People often refer to “doing the basics” in rugby union. Coaches do it all the time and the media, to save time and column inches, follow suit. Rarely does anyone bother to rank these unspecified basics in order of priority. What matters more, tackling, kicking, scrummaging, running or passing?
Clearly, all players should have at least three of these core skills but which is the most fundamental to success? Your answer will pretty much define your entire view of rugby.
The more top-quality rugby you study, however, the more obvious it becomes: the skill that sets the best apart is the sureness of their passing and handling. It is amazing how relatively few modern players are pass masters.
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So when people debate England’s World Cup selection, rest assured passing matters. What a difference it made to England’s attacking shape in Paris when Danny Cipriani came on.
Danny Cipriani is a rugby maverick who can provide sparkles of a genius which Stuart Lancaster should allow to roam free. However, once the dust settles, conservatism sets in.
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The latest Six Nations were an eye opener to the talent and creativity that this England team has and could bring to the world stage. But the World Cup Squad appears to limit that ability with Owen Farrell and Alex Goode placing themselves in front of Cipriani in his two positions of fly-half and fullback. Both shall be understudies to George Ford and Mike Brown respectively.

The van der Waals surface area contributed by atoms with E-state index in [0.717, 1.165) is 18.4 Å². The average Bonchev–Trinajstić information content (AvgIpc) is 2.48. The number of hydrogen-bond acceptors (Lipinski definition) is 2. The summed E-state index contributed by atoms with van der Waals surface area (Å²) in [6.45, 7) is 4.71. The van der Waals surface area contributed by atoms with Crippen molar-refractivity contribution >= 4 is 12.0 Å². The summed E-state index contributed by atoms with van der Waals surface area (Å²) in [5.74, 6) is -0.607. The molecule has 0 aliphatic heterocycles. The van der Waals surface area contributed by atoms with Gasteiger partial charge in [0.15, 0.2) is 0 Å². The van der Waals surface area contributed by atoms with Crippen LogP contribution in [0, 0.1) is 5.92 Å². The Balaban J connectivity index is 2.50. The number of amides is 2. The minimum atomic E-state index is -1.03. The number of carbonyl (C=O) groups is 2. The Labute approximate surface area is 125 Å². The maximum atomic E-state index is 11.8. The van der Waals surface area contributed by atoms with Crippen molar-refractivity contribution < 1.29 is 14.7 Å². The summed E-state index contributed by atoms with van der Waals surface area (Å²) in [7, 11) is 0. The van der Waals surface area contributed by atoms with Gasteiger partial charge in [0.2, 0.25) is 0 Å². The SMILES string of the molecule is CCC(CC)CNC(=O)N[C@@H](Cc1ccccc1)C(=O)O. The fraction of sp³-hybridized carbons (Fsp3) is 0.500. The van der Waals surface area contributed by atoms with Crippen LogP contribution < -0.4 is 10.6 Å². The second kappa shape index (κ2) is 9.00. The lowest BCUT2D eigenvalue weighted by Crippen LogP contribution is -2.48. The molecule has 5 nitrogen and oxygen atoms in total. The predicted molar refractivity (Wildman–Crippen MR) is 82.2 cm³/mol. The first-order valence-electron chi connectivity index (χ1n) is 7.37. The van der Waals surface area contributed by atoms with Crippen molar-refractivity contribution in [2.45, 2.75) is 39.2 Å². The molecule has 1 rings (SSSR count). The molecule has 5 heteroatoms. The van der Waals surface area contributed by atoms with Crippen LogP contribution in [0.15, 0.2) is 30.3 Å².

This is where Lancaster's logic doesn't appear to add up. Ford and Brown just like Cipriani have an ability to do the unexpected which is priceless, but they both play on the front foot naturally. Farrell and Goode just don't have this ability, its not their game.
This won't hinder their performances, but it will hinder those around, particularly the young and inexperienced midfield partnerships and the even younger 'back three' players. Prime example is Jonathan Joseph who relies on players to put him on the front foot and in the space to frighten defences with his blistering pace and exquisite side-step.
Cipriani deserved his chance to ply his trade on the world stage, but Lancaster has denied this opportunity to see a maverick thrive at the biggest rugby event.
Who knows we might now never seen him at a World Cup.
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